The importance of cervical health
Jan. 29, 2020
By Kenzie Bostick
Most people these days know the importance of keeping up with your vaccines. One very important one is the human papillomavirus (HPV) vaccine. This vaccine can help prevent not only HPV, but cervical cancer, too.
As January’s Cervical Health Awareness Month comes to a close, it’s a great time to talk about cervical health.
Cervical cancer is cancer of the cervix. The cervix is what connects the uterus to the vagina. Cervical cancer is caused by certain types of HPV, which is spread through sexual contact. Sometimes HPV can go away on its own, but if it does not, it can cause cancer.
It is very important to get screened for cervical cancer before you show any symptoms. This can help find cells that are abnormal or show signs of HPV before they turn into cancer. Cervical cancer can be tested by pap smears and HPV tests.
How often you should be tested for cervical cancer and HPV depends on your age. From ages 21 to 29, you should be getting a pap smear every three years. After you reach 30-65 years old, you have the option to get a pap test every three years, an HPV test every five years, or get both tests every five years. The option that is best for you depends on your past test results and other factors. Some women may need tested more often than others.
You are more likely to develop cervical cancer if you have HIV, are a smoker, or use birth control pills for more than five years. There is also an increased risk if you have several sexual partners or have given birth three or more times.
You can lower your risk of contracting HPV and cervical cancer by being proactive with your health. Beginning as early as age 9, both girls and boys can get the HPV vaccine, which consists of two shots that are six months to a year apart. You can get the vaccine after this age, but it is more effective if received at the recommended age of 11 or 12.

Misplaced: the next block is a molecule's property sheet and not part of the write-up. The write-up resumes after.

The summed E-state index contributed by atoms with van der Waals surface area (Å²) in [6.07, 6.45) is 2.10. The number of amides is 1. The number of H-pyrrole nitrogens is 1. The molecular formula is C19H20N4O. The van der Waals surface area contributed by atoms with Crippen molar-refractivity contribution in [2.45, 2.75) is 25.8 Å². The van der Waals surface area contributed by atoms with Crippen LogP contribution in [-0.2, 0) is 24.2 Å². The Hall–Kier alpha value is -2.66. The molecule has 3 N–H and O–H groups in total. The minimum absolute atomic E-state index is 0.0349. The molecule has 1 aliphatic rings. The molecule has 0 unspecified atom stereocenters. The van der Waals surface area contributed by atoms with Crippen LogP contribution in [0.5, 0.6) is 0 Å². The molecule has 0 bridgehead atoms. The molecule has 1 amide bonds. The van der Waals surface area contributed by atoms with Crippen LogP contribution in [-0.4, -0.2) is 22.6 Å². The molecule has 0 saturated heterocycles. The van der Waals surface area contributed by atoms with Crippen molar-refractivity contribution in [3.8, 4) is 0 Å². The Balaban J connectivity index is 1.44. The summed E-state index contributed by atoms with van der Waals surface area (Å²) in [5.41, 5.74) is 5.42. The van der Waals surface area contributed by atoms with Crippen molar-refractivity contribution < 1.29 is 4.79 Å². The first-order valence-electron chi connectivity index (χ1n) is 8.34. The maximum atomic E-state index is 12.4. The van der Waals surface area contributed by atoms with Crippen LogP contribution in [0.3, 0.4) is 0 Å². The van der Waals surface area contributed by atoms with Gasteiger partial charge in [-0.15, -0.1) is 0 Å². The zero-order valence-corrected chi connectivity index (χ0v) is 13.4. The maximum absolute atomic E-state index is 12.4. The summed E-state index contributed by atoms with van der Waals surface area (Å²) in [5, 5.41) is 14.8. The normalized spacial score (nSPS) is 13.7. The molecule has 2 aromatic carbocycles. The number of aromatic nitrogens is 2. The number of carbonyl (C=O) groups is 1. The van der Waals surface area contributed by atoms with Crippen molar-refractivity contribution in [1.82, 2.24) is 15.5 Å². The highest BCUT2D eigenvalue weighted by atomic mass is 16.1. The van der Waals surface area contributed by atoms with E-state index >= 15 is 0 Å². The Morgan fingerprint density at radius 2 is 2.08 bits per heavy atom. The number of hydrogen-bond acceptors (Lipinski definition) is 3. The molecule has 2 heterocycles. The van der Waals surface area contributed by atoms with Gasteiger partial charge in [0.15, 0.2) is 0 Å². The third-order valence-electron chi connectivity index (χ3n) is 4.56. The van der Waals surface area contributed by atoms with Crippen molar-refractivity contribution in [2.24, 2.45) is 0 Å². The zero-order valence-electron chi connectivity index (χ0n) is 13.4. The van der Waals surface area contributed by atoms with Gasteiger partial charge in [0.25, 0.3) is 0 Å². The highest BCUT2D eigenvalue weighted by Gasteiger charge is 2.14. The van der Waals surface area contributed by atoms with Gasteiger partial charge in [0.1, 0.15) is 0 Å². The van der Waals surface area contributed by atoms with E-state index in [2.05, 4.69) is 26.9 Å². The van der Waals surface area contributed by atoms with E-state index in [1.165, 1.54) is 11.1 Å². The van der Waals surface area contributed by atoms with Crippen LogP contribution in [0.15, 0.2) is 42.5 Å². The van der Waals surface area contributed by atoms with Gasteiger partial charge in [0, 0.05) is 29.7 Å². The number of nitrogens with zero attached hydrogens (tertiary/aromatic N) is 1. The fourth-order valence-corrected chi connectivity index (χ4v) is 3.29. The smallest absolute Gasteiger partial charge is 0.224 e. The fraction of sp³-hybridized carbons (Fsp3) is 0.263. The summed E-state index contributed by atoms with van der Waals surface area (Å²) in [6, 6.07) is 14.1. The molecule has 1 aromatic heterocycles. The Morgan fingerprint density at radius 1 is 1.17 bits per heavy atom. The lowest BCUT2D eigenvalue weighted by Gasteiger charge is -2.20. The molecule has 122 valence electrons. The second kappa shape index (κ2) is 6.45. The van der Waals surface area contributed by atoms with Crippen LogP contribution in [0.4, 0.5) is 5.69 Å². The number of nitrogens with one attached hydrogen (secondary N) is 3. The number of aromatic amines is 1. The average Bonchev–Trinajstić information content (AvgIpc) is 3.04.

Adult women should make sure to visit a doctor annually for a well-woman visit. The goals of a well-woman visit consist of a physical exam, learning about your health history and habits and setting health goals. You can prepare for this by learning about your family health history and making a list of topics and questions to discuss with your doctor. Cervical cancer is most commonly found among women who have not had annual check-ups.
It is also helpful to use condoms and limit your number of sexual partners. Using condoms correctly for each encounter is especially important. Avoiding smoking can help prevent HPV and cervical cancer as well, because smoking lowers your immune system’s ability to fight the infection. You should also be careful about how much you drink and in what situations. Alcohol lowers inhibitions, prompting people to make choices that they otherwise wouldn’t.
According to the National Cancer Institute, the HPV vaccine decreased the number of HPV 16 and 18 infections — the strains that cause cervical cancer — by 83 percent in girls aged 15-19 years old. Infection rates among women aged 20-24 decreased by 66 percent.
According to the Centers for Disease Control and Prevention, there are often no symptoms of cervical cancer until it is advanced, and even then, the only symptom may be abnormal discharge or bleeding. If you experience this, see a doctor as soon as possible.
If you are diagnosed with cervical cancer, there is treatment available. The treatment plan is determined by the size of the cancer or how far it has spread. Cervical cancer is typically treated with surgery, chemotherapy, radiation or a combination of those procedures.
Monongalia County Health Department’s Clinical Services offers exams, including the Pap test. We also offer the HPV vaccine. For more information or to make an appointment, call 304-598-5119.
Kenzie Bostick is an intern in the public information office at Monongalia County Health Department.